The newly industrialised countries of East and Southeast Asia, first Japan and then in succession Taiwan, Singapore, and Hong Kong, have provided demonstrations of ‘development’ in what was once regarded as the capitalist periphery. Whether these countries are still considered to be appendages of international capitalism or examples of autonomous development is not an issue here. Irrespective of the interpretations given their economic performance, lessons are being drawn for the less developed countries of Africa and Asia. Typically and with much oversimplication the growth rates of the newly industrialised countries are attributed to a mix of economic policies favouring openness to foreign investment, to imported technology and to a collaborative relationship between government and the private sector especially in export industries. Predictably the economic strategies of these countries are favourably compared with countries that espouse scientific and industrial self-reliance. The insularity of the rhetoric of self-reliance is contrasted with the ‘learning and copying’ approach to scientific and technological development practised in Meiji and modern Japan and in other newly industrialised countries. (See, for instance, Ronald Dore’s provocative essay in this volume.)
Thomas Owen Eisemon

Sources of Technological Capability in South Korea

This paper assesses the relative importance of contractual technology transfers and indigenous efforts in South Korea’s acquisition of technological capability. It also evaluates the role of export activity. The period covered is from the early 1960s, when Korea experienced its ‘economic take-off’, to the late 1970s. For historical perspective and for discussion of related aspects of direct foreign investment and export activity, reference may be made to Westphal, Rhee and Pursell (1981), from which this paper is extracted.
Larry E. Westphal, Yung W. Rhee, Garry Pursell

Some Hypotheses Regarding Indigenous Technological Capability and the Case of Machine Production in Hong Kong

The aim of this paper is to investigate further a number of hypotheses that have been advanced in some of the literature on indigenous technological capabilities (ITC) in less-developed countries. The paper draws on a case study of a sample of machine-producing firms in Hong Kong.1 Since the firm sample is relatively small, and since all the firms come from only one sector in one country, it is obviously not possible to reach very firm conclusions about the hypotheses. Further-more, all the hypotheses are inherently difficult to examine since it is not clear in any concrete situation what would have occurred had certain crucial parameters been altered. Nonetheless, it is felt that Hong Kong is of particular interest in any discussion of ITC as a result of near-free-trade and minimal government intervention which are principal features of this country. In this respect Hong Kong is significantly different from all the other newly industrialised countries, including Singapore, with which it is often compared.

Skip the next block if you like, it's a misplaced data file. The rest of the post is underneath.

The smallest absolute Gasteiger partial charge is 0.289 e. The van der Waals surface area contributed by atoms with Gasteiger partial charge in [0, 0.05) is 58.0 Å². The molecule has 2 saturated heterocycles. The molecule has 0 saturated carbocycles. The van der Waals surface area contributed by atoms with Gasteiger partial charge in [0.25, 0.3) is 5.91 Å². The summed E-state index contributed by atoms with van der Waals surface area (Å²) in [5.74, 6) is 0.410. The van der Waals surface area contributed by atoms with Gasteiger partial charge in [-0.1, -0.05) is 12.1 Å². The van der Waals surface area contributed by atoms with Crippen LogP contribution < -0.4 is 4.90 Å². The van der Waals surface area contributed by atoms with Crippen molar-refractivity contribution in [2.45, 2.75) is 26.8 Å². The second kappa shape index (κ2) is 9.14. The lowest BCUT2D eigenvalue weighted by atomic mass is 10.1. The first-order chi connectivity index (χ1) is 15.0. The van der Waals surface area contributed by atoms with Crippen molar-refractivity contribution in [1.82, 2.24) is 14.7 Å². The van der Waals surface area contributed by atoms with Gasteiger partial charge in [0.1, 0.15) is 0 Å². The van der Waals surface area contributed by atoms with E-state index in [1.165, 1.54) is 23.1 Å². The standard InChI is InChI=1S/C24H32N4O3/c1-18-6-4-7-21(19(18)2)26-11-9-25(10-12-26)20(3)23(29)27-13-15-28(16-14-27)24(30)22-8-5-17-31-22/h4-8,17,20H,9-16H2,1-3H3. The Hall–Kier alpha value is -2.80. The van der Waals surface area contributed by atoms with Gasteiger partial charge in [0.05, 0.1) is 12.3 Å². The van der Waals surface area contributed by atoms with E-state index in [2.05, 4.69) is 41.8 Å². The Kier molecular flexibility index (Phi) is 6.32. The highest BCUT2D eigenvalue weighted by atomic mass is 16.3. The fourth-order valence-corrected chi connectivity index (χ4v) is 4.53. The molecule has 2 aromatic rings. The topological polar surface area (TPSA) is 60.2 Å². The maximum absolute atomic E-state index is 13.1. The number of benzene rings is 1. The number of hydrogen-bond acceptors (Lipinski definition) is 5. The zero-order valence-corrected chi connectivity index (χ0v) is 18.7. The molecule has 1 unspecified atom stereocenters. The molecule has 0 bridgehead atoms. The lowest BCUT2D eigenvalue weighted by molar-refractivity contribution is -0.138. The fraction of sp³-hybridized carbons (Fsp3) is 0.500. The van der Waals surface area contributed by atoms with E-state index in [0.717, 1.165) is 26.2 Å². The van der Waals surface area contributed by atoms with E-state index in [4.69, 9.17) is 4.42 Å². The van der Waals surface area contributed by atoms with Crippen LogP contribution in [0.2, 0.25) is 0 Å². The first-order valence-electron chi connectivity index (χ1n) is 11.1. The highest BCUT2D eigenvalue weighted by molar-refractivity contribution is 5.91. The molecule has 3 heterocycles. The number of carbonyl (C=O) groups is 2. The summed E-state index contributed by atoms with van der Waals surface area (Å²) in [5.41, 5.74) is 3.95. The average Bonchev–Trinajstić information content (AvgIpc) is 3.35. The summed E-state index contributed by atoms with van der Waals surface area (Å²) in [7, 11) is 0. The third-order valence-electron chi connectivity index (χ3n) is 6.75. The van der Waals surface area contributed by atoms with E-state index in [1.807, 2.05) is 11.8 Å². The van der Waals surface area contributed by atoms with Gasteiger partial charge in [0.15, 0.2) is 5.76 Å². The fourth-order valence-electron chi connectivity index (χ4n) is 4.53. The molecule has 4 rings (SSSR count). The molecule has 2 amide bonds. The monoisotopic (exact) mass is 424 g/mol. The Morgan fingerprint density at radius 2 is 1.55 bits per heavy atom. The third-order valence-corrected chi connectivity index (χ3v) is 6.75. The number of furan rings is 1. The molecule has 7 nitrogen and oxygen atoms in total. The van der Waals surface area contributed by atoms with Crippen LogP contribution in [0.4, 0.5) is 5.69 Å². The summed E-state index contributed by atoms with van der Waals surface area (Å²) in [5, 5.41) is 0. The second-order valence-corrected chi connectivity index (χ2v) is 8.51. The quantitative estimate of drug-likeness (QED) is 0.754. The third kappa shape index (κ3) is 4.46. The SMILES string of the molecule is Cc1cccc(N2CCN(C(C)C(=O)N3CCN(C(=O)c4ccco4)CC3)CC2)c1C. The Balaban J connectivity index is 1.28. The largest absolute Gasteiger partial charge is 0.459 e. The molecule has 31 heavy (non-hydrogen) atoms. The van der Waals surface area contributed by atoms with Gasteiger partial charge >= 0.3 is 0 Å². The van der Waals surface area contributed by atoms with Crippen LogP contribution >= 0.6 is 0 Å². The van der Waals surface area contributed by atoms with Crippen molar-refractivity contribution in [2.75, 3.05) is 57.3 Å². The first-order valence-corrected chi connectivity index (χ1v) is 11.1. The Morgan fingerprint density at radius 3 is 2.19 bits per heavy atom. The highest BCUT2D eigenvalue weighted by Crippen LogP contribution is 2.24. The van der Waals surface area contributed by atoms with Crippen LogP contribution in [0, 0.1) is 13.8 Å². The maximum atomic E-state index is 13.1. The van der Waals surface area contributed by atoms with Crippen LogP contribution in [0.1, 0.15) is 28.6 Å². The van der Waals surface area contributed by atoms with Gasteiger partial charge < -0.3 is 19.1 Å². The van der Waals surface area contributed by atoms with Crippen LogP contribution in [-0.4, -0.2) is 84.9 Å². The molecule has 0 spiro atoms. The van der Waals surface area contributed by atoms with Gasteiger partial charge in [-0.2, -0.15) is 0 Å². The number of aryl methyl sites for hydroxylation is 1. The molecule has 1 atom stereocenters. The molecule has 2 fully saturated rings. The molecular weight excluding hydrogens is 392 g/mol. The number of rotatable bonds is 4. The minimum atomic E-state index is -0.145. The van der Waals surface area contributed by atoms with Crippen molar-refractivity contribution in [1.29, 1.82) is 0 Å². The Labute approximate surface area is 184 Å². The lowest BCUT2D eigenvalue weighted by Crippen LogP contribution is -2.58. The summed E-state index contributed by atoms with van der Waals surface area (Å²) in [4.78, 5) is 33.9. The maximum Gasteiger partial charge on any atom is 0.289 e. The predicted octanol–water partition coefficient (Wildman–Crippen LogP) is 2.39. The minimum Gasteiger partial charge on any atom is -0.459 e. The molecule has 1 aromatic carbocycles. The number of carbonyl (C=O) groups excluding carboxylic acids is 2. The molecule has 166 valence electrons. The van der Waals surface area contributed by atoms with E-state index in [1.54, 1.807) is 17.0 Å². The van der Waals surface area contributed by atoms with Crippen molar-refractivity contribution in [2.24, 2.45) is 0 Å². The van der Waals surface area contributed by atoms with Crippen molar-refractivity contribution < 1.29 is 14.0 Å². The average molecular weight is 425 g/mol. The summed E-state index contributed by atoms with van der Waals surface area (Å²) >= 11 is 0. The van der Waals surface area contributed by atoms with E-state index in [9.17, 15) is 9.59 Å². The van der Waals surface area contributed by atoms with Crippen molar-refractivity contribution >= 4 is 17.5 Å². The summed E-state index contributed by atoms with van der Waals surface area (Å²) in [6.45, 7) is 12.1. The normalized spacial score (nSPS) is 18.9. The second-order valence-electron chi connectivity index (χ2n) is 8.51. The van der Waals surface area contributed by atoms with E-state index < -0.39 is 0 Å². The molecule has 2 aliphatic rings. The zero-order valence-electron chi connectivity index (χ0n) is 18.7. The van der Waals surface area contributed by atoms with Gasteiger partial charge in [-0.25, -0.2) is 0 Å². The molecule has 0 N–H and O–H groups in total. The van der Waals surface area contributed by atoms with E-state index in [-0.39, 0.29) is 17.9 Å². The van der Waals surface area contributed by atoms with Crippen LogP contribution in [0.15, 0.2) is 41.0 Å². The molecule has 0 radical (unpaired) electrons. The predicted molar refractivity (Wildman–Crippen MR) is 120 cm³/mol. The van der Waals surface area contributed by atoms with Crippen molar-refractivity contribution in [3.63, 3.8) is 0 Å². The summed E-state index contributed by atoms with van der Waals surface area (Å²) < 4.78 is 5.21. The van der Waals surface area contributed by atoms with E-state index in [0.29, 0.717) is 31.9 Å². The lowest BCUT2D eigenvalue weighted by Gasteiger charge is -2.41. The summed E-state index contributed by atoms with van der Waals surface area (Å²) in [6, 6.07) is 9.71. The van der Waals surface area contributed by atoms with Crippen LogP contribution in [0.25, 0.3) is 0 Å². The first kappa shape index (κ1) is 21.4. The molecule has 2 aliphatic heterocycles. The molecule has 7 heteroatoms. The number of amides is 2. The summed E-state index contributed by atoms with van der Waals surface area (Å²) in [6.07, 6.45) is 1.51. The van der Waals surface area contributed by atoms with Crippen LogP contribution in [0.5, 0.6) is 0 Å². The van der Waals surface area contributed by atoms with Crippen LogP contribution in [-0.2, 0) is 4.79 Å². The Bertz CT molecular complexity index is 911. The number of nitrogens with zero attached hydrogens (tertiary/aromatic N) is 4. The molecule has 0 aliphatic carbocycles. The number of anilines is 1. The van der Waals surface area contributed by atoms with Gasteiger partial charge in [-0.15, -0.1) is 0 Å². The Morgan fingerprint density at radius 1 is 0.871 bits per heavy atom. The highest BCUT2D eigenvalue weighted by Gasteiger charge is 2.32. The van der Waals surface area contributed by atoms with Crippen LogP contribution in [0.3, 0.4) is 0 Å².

Martin Fransman

Foreign Technology and Indigenous Technological Capability in Brazil

Developing countries almost by definition have a vast pool of foreign technology on which to draw. However, that a country relies heavily on foreign technology does not necessarily mean that it does not develop indigenous technological capability (ITC). This paper focuses on the experience of Brazil, a country that has drawn extensively on foreign technology for its economic development, to illustrate some of the possible positive relationships between the importation of technology and the development of ITC. The first section provides a short background on the importation of technology and on government science and technology policy in Brazil. The second section presents case studies that illustrate how three different industries were developed in Brazil using different combinations of foreign technology and local effort. Finally, the last section presents some implications for the creation of ITC, investment analysis, and industrial and trade policy.
Carl J. Dahlman

The Utilisation of Professional Engineering Skills in Kenya

While the provision of engineering manpower has, for obvious reasons, been consistently identified as being of crucial importance in the development of the indigenous technological capabilities of less developed countries (LDCs), relatively little detailed research has focused on the training and utilisation of engineering skills in these countries. This is clearly revealed by even a cursory review of the literature, which is overly preoccupied with analysing the adverse effects of technological dependence without considering in any systematic manner the engineering manpower aspects of this problem.
Paul Bennell

Indigenous Technological Capability in Africa: The Case of Textiles and Wood Products in Kenya

This analysis examines indigenous technological capability (ITC) — its meaning, its origin, its impact, and the impediments to it — in two industries in Africa. Textile production and wood manufacturing are the industries under scrutiny, and the evidence reviewed is drawn mainly from Kenya. This evidence was gathered from field research late in 1980.
Steven Langdon

Facilitating an Indigenous Social Organisation of Production in Tanzania

Twice within a time span of less than 100 years the Tanzanian social formation was drastically reorganised, and in each case an emerging indigenous technological capability was drastically reduced. The first setback was effected by the German colonisation (about 1890) which marked the start of a process of liquidation of the craftsmanship within the society. The second setback was brought about as a result of the post-colonial attempts at socialist transformation initiated in 1967 and formulated in the Arusha Declaration. A consequence of the latter overall policy change was that practically the whole entrepreneurial class (of Asian origin) was proclaimed an enemy of the workers and peasants and therefore restricted in many ways in its technological development endeavour.
Jens Müller